I liken sailboat racing to a cocaine habit, you can't wait for your next line (start line that is). Perhaps my next fix will be better, I'll get a bigger high, a better result. The real result is that the racing takes priority and you forget to train to race, and you plateau and remain average. What is the right balance to move forwards?

With this in mind, it has dawned on me that there is a danger of taking too much of the racing drug, and perhaps there is merit in cutting back, focussing on only taking to the water when there will be an opportunity to improve your skills or race against the very best in quality competition in order to gauge improvement. It feels like a more targeted approach is required.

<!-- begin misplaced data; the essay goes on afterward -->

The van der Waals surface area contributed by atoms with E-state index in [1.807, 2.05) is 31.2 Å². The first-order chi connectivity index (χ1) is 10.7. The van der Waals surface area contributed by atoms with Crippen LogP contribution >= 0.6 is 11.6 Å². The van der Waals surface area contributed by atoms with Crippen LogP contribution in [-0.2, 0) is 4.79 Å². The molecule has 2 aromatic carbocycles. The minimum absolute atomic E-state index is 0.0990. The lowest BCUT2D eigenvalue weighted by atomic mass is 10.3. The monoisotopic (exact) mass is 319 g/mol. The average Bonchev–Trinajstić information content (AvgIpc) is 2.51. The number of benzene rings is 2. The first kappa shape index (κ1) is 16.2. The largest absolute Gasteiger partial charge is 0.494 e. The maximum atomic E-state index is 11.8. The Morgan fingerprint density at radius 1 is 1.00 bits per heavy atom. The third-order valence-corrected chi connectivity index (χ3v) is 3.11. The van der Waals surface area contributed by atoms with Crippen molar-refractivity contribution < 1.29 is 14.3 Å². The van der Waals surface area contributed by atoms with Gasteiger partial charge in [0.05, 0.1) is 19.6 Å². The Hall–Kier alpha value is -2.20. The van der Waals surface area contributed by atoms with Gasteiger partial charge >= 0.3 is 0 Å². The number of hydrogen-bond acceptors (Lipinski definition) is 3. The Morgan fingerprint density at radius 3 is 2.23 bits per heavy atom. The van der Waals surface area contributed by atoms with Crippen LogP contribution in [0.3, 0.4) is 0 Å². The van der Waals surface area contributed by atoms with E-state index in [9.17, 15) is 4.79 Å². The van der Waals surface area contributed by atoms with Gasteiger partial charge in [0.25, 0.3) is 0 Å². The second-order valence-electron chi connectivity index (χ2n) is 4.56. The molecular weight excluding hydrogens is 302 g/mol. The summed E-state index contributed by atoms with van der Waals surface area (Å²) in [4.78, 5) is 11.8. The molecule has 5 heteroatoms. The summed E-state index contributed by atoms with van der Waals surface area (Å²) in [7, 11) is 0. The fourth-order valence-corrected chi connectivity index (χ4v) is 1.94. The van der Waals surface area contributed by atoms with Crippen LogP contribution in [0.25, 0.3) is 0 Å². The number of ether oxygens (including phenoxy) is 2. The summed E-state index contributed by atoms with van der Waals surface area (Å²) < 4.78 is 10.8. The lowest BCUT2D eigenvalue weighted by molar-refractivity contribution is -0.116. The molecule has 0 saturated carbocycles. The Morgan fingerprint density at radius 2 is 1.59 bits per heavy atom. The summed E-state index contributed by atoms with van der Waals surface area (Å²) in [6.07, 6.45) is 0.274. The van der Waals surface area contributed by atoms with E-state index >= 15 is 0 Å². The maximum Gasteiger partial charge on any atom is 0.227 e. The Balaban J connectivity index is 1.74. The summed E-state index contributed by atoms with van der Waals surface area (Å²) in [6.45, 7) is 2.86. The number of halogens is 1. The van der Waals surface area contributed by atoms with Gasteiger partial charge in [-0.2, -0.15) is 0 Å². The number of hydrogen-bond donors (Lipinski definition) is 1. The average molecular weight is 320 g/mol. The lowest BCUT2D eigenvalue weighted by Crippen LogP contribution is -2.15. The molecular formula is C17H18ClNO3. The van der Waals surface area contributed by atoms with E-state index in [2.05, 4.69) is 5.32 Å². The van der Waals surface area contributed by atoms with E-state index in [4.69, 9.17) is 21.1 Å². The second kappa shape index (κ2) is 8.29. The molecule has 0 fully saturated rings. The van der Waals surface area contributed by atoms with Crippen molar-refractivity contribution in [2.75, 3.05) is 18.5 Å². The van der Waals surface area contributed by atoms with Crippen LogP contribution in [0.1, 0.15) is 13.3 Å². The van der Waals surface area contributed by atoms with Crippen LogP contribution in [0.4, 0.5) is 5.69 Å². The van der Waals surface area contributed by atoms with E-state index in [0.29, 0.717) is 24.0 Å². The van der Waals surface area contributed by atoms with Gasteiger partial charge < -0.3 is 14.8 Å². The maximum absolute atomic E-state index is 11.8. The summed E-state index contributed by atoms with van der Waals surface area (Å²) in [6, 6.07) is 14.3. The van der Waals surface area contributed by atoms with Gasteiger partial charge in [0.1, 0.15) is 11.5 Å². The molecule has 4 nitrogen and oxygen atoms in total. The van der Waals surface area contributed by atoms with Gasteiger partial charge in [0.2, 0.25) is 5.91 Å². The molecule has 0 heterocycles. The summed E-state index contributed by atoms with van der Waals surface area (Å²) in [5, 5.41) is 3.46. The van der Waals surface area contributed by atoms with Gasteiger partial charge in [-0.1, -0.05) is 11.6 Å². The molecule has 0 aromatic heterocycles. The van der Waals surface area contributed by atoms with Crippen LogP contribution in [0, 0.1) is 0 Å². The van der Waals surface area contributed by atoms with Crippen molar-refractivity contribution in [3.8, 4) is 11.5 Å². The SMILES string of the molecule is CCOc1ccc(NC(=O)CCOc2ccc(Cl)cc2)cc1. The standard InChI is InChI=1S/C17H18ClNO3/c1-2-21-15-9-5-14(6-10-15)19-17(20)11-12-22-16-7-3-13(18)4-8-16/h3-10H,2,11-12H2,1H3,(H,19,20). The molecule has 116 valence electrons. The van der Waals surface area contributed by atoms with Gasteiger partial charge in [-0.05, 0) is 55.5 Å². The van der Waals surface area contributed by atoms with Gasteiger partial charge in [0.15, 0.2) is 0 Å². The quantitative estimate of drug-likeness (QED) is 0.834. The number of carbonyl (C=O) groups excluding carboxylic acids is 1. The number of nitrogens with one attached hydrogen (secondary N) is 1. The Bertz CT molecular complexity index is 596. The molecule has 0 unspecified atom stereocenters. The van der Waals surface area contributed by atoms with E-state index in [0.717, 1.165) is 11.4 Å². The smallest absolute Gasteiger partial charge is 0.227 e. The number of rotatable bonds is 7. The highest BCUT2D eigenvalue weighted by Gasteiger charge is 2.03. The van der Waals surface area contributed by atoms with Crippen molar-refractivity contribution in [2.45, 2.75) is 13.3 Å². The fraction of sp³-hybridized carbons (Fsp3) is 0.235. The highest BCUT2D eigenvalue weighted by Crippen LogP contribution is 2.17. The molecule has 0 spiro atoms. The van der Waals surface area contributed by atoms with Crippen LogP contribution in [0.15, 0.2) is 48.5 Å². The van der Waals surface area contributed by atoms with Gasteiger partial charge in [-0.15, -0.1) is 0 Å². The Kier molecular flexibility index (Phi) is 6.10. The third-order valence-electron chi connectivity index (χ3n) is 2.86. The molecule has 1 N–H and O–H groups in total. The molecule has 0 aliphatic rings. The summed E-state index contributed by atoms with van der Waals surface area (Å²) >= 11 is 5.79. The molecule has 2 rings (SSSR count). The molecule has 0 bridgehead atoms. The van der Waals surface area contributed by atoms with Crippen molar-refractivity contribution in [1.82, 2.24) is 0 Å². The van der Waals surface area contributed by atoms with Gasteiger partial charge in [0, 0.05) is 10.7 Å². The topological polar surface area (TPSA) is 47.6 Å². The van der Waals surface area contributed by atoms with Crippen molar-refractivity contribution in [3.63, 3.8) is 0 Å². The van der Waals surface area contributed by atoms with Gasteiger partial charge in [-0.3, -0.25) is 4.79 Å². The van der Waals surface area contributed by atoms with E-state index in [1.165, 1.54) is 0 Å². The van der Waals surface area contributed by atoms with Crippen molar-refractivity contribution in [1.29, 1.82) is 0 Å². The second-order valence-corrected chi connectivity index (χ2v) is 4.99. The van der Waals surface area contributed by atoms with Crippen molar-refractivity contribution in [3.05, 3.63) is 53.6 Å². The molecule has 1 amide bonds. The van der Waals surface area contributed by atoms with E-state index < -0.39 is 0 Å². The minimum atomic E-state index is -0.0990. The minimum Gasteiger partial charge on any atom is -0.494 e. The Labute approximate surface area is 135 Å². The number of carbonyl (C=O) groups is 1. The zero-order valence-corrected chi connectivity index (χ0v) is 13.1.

Don't get me wrong, our own club racing is really friendly and enjoyable, but doing absolutely nothing to improve my skills. We quite often have a downwind start on a congested river line in a general handicap fleet around a very long course (60-90 minutes) in heavily tidally-biased conditions, more often than not in a dying breeze - if the Nationals were held like this I'd be amongst the first round the mark in every race! But they're not, they're held round short quadrilateral or triangular courses against the same sort of boat with lots of laps and lots of short races and plenty of boats always next to you, which in my opinion is a superb test of boat speed, tactics and rules knowledge; the purest form of our sport.

Heading down the river on day 4 of the Lymington Town SC Perisher Series  Nigel Brooke